The Doctrines of Grace as Doctrines of Delight

I came across this quote by John Piper in his short biography on Augustine. After showing how joy and satisfaction in God was Augustine’s chief pursuit, Piper encourages pastors to make this their same goal and provides a quick application of how this should affect the way we understand the doctrines of grace:

“We need to rethink our Reformed doctrine of salvation so that every limb and every branch in the tree is coursing with the sap of Augustinian delight. We need to make plain that total depravity is not just badness, but blindness to beauty and deadness to joy; and unconditional election means that the completeness of our joy in Jesus was planned for us before we ever existed; and that limited atonement is the assurance that indestructible joy in God is infallibly secured for us by the blood of the covenant; and irresistible grace is the commitment and power of God’s love to make sure we don’t hold on to suicidal pleasures, and to set us free by the sovereign power of superior delights; and that the perseverance of the saints is the almighty work of God to keep us, through all affliction and suffering, for an inheritance of pleasures at God’s right hand forever.”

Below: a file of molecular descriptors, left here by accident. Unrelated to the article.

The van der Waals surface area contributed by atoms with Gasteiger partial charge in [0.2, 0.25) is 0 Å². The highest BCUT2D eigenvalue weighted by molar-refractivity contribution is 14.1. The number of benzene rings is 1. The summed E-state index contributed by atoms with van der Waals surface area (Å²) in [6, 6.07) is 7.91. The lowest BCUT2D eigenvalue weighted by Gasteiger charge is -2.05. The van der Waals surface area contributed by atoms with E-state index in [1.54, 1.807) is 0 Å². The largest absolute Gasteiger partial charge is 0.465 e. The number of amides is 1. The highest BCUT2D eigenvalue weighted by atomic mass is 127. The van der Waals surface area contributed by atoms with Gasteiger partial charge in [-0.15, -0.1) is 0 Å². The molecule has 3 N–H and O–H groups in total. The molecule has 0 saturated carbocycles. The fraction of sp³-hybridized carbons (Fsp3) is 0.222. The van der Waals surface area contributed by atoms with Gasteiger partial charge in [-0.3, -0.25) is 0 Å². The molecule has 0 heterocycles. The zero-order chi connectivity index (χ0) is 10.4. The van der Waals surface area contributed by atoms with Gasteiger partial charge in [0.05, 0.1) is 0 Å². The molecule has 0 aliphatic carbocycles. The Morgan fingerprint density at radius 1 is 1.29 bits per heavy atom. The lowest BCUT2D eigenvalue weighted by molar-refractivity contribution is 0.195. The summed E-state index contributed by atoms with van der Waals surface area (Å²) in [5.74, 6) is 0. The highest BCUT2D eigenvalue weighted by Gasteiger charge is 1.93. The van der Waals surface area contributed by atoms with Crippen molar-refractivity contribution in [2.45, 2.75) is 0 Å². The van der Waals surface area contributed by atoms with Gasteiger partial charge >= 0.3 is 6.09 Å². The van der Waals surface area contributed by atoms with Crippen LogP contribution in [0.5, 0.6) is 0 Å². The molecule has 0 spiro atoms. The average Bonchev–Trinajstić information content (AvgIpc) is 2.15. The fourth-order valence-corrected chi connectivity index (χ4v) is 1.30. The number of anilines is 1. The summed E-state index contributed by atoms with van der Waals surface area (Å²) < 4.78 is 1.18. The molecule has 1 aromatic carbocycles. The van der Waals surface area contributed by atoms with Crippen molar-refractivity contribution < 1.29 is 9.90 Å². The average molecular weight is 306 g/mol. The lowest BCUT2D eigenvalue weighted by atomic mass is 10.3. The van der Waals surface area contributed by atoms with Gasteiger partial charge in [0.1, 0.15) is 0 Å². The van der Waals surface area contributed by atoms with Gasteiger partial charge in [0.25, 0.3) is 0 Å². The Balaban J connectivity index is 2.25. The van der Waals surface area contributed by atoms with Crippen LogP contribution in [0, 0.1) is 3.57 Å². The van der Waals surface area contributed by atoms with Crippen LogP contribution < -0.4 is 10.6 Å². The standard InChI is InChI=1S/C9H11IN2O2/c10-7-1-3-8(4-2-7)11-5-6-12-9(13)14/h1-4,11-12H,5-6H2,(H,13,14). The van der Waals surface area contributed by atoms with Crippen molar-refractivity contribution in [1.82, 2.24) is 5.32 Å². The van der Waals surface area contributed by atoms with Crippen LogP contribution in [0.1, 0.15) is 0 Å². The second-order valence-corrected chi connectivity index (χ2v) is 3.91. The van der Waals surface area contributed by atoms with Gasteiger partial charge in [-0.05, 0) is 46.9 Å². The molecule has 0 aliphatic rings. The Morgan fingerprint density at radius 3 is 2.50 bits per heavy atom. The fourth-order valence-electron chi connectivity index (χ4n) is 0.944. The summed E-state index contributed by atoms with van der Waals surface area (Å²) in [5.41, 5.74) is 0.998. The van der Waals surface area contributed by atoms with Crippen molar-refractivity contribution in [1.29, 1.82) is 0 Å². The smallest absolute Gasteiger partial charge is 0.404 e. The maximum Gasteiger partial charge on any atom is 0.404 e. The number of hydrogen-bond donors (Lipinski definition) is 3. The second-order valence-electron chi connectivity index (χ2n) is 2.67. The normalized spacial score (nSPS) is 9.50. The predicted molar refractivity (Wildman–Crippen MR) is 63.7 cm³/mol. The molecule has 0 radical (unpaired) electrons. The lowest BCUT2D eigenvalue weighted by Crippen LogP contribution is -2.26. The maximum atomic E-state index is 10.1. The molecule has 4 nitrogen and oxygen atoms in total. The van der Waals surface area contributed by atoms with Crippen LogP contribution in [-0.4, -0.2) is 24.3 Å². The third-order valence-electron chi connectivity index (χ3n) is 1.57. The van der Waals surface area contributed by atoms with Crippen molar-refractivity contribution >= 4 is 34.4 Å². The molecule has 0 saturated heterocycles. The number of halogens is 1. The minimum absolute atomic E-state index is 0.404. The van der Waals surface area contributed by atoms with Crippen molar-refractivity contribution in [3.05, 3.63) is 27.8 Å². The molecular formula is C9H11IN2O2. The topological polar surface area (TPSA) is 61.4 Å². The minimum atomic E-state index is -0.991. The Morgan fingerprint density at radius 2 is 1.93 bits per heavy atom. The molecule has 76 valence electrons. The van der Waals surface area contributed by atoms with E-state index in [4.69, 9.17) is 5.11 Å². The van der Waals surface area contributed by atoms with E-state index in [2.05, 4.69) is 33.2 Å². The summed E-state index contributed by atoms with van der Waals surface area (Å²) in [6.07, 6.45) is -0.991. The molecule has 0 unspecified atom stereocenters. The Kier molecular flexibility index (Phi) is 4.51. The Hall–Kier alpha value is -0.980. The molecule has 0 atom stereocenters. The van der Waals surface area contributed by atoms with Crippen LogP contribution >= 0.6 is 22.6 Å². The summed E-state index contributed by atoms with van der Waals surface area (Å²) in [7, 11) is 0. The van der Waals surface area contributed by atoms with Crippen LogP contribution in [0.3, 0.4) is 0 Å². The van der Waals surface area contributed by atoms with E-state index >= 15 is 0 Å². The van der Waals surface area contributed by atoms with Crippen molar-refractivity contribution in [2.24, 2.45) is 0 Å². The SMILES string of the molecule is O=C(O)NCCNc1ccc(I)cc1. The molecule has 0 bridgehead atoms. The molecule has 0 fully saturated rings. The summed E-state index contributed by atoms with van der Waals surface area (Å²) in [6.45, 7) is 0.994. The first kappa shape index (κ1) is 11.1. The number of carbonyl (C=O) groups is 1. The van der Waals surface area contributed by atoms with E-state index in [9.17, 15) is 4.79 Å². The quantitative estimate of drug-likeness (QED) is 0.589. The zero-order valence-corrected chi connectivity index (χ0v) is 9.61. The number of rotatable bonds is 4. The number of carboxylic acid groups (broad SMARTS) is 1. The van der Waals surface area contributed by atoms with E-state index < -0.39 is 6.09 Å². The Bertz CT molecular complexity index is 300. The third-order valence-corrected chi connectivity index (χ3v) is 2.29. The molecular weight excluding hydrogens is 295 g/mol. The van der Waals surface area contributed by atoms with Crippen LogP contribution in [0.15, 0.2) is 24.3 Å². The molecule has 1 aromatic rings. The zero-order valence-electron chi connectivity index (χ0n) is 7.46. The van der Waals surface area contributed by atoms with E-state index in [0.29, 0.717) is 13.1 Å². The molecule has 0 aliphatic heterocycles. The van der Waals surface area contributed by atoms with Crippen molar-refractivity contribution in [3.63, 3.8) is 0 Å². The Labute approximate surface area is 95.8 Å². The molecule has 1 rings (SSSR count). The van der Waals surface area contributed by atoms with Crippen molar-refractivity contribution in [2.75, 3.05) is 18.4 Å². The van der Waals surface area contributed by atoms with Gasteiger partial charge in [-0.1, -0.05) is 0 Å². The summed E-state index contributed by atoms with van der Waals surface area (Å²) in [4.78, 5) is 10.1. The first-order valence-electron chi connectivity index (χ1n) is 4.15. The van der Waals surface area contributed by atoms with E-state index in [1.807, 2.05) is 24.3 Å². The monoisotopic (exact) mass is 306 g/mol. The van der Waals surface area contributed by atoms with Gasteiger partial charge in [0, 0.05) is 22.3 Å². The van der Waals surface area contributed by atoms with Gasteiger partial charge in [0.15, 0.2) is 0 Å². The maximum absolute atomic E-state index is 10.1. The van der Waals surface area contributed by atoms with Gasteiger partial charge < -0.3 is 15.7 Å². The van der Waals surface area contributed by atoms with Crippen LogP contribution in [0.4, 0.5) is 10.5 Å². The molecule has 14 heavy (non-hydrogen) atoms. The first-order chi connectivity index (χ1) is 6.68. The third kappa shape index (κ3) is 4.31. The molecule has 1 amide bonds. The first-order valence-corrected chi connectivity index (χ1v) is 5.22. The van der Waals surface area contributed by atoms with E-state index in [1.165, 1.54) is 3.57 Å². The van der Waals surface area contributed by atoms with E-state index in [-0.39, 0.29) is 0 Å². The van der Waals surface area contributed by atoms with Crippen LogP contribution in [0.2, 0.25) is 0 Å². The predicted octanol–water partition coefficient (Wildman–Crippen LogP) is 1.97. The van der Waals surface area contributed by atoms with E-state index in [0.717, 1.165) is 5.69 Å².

Man. What an incredible perspective.

I hope that those who discover and embrace the glory of God’s sovereignty in salvation find these doctrines to be not only true, helpful, and encouraging, but also delightful. Because if the end to which we were created is to revel in joy at the glory of God, then for these doctrines to land on us any other way means that we don’t quite fully understand them.

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